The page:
Saturday, November 04, 2006


The first thing you realize upon landing at Tokyo International Airport is that it is not in Tokyo at all. I knew this, but I had forgotten this. I remembered, eventually, because to get to Tokyo you have to take the Narita Express, an ultra-fast train that will smoothly house, transport and deposit you within ninety minutes in downtown Tokyo. Watching the scenery glide by, a perfect red orb of a sun -- the flag itself, suspended, emerging -- hung in the air, and I was struck by how familiar everything seemed, recollected, not forgotten. Sights, sounds, sensations, waiting to be remembered.

- Perhaps it`s because I live only twenty minutes from where I lived previously (three and a half years ago, for four years), but I`m amazed at how quickly and effortlessly I`ve slipped back into Japan. Away, abroad, it regains its mystical, oriental allure; here, now, it is what it is, a place like every other place, unique only in its own uniqueness. Every place becomes something more when you leave it; returning, it becomes what it has always been. I have a job to do, and so does everyone else; there is little cultural romance, few indulgent emotional excursions, because life itself is for the living, not the recollecting. (And yet even as I write these words, so declarative in their absoluteness, I understand that this is not necessarily the case. I`m remembering what I hadn`t realized I`d forgotten in its absoluteness: the systematic politeness of everyone; the smoothly plastic way all the interlocking parts of this society hum and thrive; the lull of safety the country exudes. One can open one`s wallet in a public place and not worry about snatchers, thieves, delinquents. Even the tough-looking teens are only posing, and they know it too, but a pose is still an attitude, and an attitude is always a statement. Ironic, though, because I have spent over three and a half years away from this country, in poor and dangerous places like Cambodia and the Philippines, and yet where was the only place where I was physically harmed? Why, right here, in Japan, whacked in the gut with a two-by-four by a crazy homeless man. So safety is always an illusion.)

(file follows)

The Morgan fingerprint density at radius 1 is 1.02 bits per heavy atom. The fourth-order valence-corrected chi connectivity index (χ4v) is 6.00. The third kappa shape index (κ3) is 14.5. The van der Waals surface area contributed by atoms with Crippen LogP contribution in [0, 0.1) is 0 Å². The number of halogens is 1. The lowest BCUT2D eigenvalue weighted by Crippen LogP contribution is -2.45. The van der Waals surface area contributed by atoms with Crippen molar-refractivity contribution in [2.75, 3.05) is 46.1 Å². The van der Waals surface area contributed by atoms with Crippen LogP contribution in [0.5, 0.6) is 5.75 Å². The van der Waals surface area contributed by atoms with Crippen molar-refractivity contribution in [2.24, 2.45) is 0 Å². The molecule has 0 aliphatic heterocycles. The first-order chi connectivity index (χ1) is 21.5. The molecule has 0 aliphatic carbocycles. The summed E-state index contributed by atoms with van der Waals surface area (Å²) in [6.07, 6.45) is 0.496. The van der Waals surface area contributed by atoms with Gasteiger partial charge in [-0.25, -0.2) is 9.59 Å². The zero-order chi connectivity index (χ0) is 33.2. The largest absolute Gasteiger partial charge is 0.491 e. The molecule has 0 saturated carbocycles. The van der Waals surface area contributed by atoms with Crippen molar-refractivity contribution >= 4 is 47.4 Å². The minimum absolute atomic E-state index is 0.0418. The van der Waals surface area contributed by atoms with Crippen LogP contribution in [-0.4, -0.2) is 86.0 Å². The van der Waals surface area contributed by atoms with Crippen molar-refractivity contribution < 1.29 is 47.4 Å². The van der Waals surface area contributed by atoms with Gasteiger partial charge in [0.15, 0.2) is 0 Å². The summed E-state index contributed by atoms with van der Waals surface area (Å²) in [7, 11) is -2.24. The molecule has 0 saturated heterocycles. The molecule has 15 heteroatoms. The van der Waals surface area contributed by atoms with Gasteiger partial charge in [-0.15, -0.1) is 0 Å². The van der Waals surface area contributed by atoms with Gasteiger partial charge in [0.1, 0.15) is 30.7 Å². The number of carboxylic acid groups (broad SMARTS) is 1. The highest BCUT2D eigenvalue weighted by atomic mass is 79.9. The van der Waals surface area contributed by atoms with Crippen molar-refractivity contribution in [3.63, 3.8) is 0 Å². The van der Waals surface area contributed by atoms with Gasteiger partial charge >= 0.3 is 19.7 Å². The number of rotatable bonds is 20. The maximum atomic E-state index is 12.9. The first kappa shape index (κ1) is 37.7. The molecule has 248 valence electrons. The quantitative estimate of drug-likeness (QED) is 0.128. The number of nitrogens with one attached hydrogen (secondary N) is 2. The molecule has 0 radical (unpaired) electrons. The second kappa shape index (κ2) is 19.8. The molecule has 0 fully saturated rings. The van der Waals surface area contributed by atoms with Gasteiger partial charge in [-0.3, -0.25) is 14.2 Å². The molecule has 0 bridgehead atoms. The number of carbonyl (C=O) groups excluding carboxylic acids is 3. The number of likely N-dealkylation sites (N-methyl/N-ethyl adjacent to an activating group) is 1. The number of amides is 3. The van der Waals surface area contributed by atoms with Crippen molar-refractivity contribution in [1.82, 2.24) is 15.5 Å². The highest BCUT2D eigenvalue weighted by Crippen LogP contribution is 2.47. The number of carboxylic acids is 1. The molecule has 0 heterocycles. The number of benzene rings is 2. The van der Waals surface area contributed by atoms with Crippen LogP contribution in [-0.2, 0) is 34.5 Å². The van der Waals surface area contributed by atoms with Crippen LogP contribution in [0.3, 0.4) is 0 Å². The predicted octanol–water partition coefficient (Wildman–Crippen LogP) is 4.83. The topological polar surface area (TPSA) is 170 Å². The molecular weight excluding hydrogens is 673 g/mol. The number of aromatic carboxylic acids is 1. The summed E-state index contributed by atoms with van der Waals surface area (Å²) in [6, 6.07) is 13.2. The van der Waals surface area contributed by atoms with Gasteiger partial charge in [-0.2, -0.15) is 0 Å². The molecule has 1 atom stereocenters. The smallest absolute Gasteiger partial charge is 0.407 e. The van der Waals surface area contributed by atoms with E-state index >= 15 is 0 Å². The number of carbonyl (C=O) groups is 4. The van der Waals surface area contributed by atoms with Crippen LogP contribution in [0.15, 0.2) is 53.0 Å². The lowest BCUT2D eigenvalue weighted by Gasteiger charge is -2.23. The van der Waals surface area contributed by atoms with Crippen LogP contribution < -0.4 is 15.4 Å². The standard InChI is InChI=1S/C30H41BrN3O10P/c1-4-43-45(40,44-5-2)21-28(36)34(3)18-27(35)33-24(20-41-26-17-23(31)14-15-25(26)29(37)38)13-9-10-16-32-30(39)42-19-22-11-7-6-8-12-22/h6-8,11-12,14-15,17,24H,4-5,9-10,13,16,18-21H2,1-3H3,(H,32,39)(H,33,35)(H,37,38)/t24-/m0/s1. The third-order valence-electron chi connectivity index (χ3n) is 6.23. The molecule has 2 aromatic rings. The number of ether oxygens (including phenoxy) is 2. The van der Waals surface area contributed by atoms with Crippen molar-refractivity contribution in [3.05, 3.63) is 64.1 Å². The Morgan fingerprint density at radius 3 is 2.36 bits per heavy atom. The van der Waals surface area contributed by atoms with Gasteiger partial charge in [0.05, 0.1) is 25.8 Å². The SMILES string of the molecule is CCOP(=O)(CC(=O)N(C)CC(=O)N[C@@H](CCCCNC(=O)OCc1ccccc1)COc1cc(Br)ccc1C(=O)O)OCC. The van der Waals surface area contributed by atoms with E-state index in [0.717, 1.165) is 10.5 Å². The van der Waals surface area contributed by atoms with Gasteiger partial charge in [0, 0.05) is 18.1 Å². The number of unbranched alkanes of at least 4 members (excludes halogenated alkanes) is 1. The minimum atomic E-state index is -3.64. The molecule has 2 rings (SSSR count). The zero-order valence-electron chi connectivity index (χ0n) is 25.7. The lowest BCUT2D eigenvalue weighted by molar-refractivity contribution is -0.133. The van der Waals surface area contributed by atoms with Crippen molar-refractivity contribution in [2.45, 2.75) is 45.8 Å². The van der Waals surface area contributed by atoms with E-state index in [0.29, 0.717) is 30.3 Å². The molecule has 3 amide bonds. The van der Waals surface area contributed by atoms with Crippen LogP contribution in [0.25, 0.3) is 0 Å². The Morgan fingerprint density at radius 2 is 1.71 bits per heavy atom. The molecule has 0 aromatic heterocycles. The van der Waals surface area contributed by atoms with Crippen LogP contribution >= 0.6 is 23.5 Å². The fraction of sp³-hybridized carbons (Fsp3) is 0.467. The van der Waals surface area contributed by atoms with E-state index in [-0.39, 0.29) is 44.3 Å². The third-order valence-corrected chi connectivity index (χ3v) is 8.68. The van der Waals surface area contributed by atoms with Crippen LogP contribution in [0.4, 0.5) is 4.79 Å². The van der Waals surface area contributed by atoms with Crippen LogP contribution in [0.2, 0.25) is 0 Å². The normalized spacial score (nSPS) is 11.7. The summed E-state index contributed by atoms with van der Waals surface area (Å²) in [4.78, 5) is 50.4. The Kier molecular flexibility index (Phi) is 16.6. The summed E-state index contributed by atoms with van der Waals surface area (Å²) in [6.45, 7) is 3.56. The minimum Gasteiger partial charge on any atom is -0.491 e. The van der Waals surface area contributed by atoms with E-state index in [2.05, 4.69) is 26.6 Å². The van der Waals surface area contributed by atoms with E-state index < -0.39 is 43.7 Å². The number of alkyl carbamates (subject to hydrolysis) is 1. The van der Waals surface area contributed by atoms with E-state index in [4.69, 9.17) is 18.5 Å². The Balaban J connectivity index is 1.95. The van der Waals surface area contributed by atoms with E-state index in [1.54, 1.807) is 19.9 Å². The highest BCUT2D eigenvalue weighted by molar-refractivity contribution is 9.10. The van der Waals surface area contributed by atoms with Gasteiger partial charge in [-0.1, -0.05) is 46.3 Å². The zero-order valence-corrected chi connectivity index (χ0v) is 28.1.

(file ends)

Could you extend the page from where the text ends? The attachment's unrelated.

-- You can give a convenience store clerk 10000 yen, the equivalent of a hundred dollars, even if you buy only a five cent candy, and there is no problem getting change.

-- The Internet cafe I`m writing this at has a fucking shower. Make of that what you will.

-- I spent twenty minutes the other night on the phone, with the deliveryman who was supposed to deliver my apartment`s pots and pans, dishes and utensils, only he had my old address, the one my company had already altered before I arrived, and so he didn't know where he was supposed to go, and I couldn't find my new, present address, so I tried to think of what I should do, and so did he, the guy on the phone, until finally, amidst my stack of cluttered papers and pens, I found it, my address, and I read it to him over the phone, and he, comprehending, informed me that my junk would be delivered sometime that night, and after I hung up, I breathed a long and nervous breath and realized that I had spoken entirely in Japanese, every word, and that though I hadn't understood probably half of what he'd said, we'd communicated, discussed, reached an agreement, and I felt almost proud, like a child who has made it through science class without destroying the lab.